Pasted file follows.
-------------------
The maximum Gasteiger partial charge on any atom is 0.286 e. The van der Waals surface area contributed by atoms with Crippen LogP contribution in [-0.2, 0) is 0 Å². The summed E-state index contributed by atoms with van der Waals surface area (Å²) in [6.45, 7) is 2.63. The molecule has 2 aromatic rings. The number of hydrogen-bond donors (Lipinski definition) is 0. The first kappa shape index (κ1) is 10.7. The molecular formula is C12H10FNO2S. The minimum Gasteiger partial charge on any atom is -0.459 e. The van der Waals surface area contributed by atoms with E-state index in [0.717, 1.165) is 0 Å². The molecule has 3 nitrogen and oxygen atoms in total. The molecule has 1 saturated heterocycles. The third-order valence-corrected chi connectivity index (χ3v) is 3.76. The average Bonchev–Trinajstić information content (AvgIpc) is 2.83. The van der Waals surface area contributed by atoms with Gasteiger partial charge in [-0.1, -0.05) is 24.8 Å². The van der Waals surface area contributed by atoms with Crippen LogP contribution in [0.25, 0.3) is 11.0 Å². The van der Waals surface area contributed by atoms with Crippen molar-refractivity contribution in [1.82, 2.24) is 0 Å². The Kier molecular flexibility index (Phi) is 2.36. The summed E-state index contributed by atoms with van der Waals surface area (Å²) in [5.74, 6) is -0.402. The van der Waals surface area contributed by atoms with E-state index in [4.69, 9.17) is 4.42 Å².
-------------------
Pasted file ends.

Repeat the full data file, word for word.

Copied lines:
The maximum Gasteiger partial charge on any atom is 0.286 e. The van der Waals surface area contributed by atoms with Crippen LogP contribution in [-0.2, 0) is 0 Å². The summed E-state index contributed by atoms with van der Waals surface area (Å²) in [6.45, 7) is 2.63. The molecule has 2 aromatic rings. The number of hydrogen-bond donors (Lipinski definition) is 0. The first kappa shape index (κ1) is 10.7. The molecular formula is C12H10FNO2S. The minimum Gasteiger partial charge on any atom is -0.459 e. The van der Waals surface area contributed by atoms with E-state index in [0.717, 1.165) is 0 Å². The molecule has 3 nitrogen and oxygen atoms in total. The molecule has 1 saturated heterocycles. The third-order valence-corrected chi connectivity index (χ3v) is 3.76. The average Bonchev–Trinajstić information content (AvgIpc) is 2.83. The van der Waals surface area contributed by atoms with Gasteiger partial charge in [-0.1, -0.05) is 24.8 Å². The van der Waals surface area contributed by atoms with Crippen LogP contribution in [0.25, 0.3) is 11.0 Å². The van der Waals surface area contributed by atoms with Crippen molar-refractivity contribution in [1.82, 2.24) is 0 Å². The Kier molecular flexibility index (Phi) is 2.36. The summed E-state index contributed by atoms with van der Waals surface area (Å²) in [5.74, 6) is -0.402. The van der Waals surface area contributed by atoms with E-state index in [4.69, 9.17) is 4.42 Å².